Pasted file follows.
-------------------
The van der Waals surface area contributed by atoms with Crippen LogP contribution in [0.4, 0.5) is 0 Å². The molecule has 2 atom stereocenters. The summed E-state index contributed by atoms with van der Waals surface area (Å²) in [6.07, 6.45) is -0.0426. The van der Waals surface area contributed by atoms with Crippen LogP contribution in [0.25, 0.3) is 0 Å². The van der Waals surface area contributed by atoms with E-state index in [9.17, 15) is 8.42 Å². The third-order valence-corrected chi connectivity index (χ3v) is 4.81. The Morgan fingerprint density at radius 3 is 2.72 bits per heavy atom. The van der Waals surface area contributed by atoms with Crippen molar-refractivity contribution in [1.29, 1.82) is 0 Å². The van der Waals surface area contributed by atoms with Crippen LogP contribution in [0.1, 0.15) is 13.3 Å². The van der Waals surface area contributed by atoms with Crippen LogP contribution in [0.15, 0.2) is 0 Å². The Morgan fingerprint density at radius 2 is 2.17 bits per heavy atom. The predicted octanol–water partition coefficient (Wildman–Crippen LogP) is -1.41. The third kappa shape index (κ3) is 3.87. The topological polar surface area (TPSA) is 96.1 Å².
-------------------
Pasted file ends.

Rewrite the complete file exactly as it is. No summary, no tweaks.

The van der Waals surface area contributed by atoms with Crippen LogP contribution in [0.4, 0.5) is 0 Å². The molecule has 2 atom stereocenters. The summed E-state index contributed by atoms with van der Waals surface area (Å²) in [6.07, 6.45) is -0.0426. The van der Waals surface area contributed by atoms with Crippen LogP contribution in [0.25, 0.3) is 0 Å². The van der Waals surface area contributed by atoms with E-state index in [9.17, 15) is 8.42 Å². The third-order valence-corrected chi connectivity index (χ3v) is 4.81. The Morgan fingerprint density at radius 3 is 2.72 bits per heavy atom. The van der Waals surface area contributed by atoms with Crippen molar-refractivity contribution in [1.29, 1.82) is 0 Å². The van der Waals surface area contributed by atoms with Crippen LogP contribution in [0.1, 0.15) is 13.3 Å². The van der Waals surface area contributed by atoms with Crippen LogP contribution in [0.15, 0.2) is 0 Å². The Morgan fingerprint density at radius 2 is 2.17 bits per heavy atom. The predicted octanol–water partition coefficient (Wildman–Crippen LogP) is -1.41. The third kappa shape index (κ3) is 3.87. The topological polar surface area (TPSA) is 96.1 Å².